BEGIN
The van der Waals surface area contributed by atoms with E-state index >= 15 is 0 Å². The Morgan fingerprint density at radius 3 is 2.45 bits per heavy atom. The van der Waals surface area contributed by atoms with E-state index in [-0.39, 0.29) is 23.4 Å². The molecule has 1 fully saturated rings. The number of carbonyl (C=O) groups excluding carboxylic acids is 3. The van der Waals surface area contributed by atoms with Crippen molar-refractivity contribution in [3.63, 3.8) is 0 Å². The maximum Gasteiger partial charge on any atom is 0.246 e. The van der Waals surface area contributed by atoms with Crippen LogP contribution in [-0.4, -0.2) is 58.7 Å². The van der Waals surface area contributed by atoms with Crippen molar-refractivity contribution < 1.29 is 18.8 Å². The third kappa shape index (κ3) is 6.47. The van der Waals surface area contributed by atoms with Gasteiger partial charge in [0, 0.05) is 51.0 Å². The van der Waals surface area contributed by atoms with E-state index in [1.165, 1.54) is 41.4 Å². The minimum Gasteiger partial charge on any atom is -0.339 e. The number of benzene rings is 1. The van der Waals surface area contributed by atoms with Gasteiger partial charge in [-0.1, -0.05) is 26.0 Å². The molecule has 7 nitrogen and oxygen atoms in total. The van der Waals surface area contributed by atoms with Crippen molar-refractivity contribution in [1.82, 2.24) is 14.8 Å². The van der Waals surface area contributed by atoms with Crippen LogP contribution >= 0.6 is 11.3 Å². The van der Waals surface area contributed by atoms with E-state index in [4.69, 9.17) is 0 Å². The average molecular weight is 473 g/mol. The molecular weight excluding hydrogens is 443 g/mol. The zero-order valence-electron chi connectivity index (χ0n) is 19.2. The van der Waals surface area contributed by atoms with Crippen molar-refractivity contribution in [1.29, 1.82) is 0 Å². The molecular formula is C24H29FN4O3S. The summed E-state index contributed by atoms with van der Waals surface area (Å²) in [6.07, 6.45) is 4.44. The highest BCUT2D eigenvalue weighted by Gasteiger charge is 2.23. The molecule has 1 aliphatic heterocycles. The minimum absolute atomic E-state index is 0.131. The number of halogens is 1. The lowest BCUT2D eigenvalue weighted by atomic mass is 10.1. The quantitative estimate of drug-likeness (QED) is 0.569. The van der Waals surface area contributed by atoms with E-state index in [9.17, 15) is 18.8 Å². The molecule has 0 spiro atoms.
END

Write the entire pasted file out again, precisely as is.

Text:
The van der Waals surface area contributed by atoms with E-state index >= 15 is 0 Å². The Morgan fingerprint density at radius 3 is 2.45 bits per heavy atom. The van der Waals surface area contributed by atoms with E-state index in [-0.39, 0.29) is 23.4 Å². The molecule has 1 fully saturated rings. The number of carbonyl (C=O) groups excluding carboxylic acids is 3. The van der Waals surface area contributed by atoms with Crippen molar-refractivity contribution in [3.63, 3.8) is 0 Å². The maximum Gasteiger partial charge on any atom is 0.246 e. The van der Waals surface area contributed by atoms with Crippen LogP contribution in [-0.4, -0.2) is 58.7 Å². The van der Waals surface area contributed by atoms with Crippen molar-refractivity contribution < 1.29 is 18.8 Å². The third kappa shape index (κ3) is 6.47. The van der Waals surface area contributed by atoms with Gasteiger partial charge in [0, 0.05) is 51.0 Å². The van der Waals surface area contributed by atoms with E-state index in [1.165, 1.54) is 41.4 Å². The minimum Gasteiger partial charge on any atom is -0.339 e. The number of benzene rings is 1. The van der Waals surface area contributed by atoms with Gasteiger partial charge in [-0.1, -0.05) is 26.0 Å². The molecule has 7 nitrogen and oxygen atoms in total. The van der Waals surface area contributed by atoms with Crippen molar-refractivity contribution in [1.82, 2.24) is 14.8 Å². The van der Waals surface area contributed by atoms with Crippen LogP contribution >= 0.6 is 11.3 Å². The van der Waals surface area contributed by atoms with E-state index in [4.69, 9.17) is 0 Å². The average molecular weight is 473 g/mol. The molecular weight excluding hydrogens is 443 g/mol. The zero-order valence-electron chi connectivity index (χ0n) is 19.2. The van der Waals surface area contributed by atoms with Crippen molar-refractivity contribution in [1.29, 1.82) is 0 Å². The molecular formula is C24H29FN4O3S. The summed E-state index contributed by atoms with van der Waals surface area (Å²) in [6.07, 6.45) is 4.44. The highest BCUT2D eigenvalue weighted by Gasteiger charge is 2.23. The molecule has 1 aliphatic heterocycles. The minimum absolute atomic E-state index is 0.131. The number of halogens is 1. The lowest BCUT2D eigenvalue weighted by atomic mass is 10.1. The quantitative estimate of drug-likeness (QED) is 0.569. The van der Waals surface area contributed by atoms with E-state index in [9.17, 15) is 18.8 Å². The molecule has 0 spiro atoms.